Monday, December 14, 2009

The Revolution is Coming -- Try and Stop It

The revolution is coming, the NewSpace Revolution. Last week marked the unveiling of Virgin Galactic's SpaceShipTwo, the newest craft designed for the sole purpose of commercial space. Now, there are those who will argue that Virgin Galactic is not going to space, because by their definition, if it doesn't orbit the planet, it's not real space travel.

I think some would disagree, like the World Air Sports Federation (FAI), which sets the altitude at a simple and fixed 100km. You break that altitude, then you're in space. NASA has adopted this fixed altitude as well, and no where in the definition does it say how long you have to be up there, or whether or not orbiting makes the point more valid. Suffice to say, many of the people complaining are also the same ones who are against the commercial development of space. No surprise.

And now we come to today, when SpaceX (Space Exploration Technologies) has announced that not only is it conducting training with bonafide astronauts on its Dragon system, which is their capsule craft designed to rendezvous with the ISS and any other orbiting platform, but that it plans to be up and running to support crew shifts for the ISS between May and November of 2010.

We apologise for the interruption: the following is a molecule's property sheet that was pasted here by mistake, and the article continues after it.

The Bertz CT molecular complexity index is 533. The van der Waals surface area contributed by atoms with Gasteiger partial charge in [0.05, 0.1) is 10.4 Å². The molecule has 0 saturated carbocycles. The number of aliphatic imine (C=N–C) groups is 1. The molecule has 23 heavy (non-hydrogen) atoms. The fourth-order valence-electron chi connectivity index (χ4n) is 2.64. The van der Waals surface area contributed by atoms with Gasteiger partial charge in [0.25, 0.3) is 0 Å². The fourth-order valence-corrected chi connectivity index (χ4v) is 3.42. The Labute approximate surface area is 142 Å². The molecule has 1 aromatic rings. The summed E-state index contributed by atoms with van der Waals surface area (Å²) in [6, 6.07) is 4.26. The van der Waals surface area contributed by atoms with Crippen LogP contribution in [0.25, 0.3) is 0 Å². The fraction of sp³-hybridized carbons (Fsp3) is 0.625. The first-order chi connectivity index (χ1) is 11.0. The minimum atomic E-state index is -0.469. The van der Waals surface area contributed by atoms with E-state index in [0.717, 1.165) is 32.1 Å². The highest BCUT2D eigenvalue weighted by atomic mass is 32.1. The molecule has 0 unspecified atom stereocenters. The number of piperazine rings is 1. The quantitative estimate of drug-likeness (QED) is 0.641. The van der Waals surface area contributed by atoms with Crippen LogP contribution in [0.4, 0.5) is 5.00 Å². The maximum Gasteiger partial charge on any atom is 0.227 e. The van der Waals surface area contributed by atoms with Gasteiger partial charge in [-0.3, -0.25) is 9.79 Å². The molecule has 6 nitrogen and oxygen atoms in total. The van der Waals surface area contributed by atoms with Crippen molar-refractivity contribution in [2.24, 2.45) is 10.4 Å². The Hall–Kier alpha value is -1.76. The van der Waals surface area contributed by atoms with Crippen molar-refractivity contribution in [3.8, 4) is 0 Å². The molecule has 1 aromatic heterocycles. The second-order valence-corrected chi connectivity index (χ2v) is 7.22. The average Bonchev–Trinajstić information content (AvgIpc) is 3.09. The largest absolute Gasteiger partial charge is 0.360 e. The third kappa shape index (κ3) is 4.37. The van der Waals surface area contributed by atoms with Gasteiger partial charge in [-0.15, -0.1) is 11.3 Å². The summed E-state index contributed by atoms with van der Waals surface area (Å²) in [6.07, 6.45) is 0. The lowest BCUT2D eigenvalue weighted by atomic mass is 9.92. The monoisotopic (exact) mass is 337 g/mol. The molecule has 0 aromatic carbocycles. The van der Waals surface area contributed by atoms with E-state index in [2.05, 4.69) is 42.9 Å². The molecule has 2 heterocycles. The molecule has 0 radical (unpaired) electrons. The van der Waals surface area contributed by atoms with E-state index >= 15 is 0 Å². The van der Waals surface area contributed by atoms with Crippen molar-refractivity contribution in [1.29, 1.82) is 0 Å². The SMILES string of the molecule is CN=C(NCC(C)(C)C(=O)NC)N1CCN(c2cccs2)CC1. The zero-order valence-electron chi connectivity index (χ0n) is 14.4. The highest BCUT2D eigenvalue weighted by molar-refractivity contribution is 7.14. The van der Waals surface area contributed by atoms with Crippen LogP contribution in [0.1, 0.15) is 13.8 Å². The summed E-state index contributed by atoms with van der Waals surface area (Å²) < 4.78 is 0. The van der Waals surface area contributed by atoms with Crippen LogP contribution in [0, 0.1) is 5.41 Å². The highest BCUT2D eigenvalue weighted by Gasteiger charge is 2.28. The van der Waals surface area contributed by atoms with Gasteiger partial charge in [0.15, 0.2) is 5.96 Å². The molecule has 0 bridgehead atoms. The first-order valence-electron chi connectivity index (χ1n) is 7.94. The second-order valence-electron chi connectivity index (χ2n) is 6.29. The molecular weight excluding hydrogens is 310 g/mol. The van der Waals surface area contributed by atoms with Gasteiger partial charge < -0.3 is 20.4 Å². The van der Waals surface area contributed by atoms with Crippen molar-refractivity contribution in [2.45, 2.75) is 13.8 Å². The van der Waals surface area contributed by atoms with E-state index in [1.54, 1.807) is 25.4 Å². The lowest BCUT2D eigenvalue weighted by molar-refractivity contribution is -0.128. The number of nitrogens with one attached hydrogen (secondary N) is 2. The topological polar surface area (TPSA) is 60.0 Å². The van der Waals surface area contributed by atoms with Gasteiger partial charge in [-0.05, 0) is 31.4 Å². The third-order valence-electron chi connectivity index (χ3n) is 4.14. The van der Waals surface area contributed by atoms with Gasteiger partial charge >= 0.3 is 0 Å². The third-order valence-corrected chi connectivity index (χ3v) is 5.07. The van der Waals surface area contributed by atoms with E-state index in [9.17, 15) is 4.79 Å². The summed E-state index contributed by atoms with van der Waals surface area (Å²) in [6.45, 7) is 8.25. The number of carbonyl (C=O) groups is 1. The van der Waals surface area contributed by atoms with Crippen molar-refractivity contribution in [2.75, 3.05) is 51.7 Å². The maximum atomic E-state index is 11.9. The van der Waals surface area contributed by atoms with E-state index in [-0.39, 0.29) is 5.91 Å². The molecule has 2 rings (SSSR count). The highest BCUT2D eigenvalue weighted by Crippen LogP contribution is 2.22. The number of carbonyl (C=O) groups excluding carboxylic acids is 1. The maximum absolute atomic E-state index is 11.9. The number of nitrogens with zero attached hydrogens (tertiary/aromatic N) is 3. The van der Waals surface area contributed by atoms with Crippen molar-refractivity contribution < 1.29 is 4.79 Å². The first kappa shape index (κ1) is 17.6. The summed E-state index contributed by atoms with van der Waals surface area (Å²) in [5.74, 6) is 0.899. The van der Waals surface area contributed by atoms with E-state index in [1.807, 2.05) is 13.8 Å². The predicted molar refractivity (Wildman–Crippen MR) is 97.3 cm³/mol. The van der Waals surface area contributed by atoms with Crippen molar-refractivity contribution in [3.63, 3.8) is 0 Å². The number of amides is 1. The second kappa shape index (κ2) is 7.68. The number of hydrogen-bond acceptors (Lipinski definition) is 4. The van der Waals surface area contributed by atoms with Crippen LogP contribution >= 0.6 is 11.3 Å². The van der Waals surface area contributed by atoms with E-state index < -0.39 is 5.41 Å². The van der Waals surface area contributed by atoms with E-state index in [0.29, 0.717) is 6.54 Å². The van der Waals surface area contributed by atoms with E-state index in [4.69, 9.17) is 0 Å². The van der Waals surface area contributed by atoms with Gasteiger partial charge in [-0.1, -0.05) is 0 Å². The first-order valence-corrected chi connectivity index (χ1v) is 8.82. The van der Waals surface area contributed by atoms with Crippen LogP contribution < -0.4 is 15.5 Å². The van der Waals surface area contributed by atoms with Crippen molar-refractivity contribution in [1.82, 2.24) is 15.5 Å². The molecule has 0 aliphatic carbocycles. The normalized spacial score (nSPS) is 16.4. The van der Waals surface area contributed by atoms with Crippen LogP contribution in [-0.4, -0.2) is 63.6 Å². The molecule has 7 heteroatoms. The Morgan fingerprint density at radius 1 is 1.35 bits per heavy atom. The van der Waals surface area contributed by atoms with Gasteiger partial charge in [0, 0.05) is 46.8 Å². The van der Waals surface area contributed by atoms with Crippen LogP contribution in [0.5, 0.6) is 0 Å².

Notice I said up and running, not developing and testing. With Ares still undergoing good old fashioned NASA testing and development, which as we all know is a wonderfully streamlined and delay free process, SpaceX is stepping up to the plate with the full intent to knock the ball out of the park. Now, I can hear the bickering already, "Falcon 9 hasn't even launched. SpaceX is being pre-mature. This is a PR stunt. No way they'll be ready by then. Falcon 9 is much more complex than Falcon 1, and they screwed up Falcon 1 three times before it worked." Blah, blah, blah.

The core systems between Falcon 1 and 9 are the same. The trick, which is genuine, is to make sure all 9 engines run properly at the same time. The issues related to Falcon 1 all represent learning and growth in understanding of new systems. Last I checked, new rocket systems don't always perform perfectly the first time. What's unique here is that SpaceX achieved success in a very short time at a fraction of the cost when compared to government programs. That's the difference, achieving the same results at a lower cost, which is what commercial space provides us all.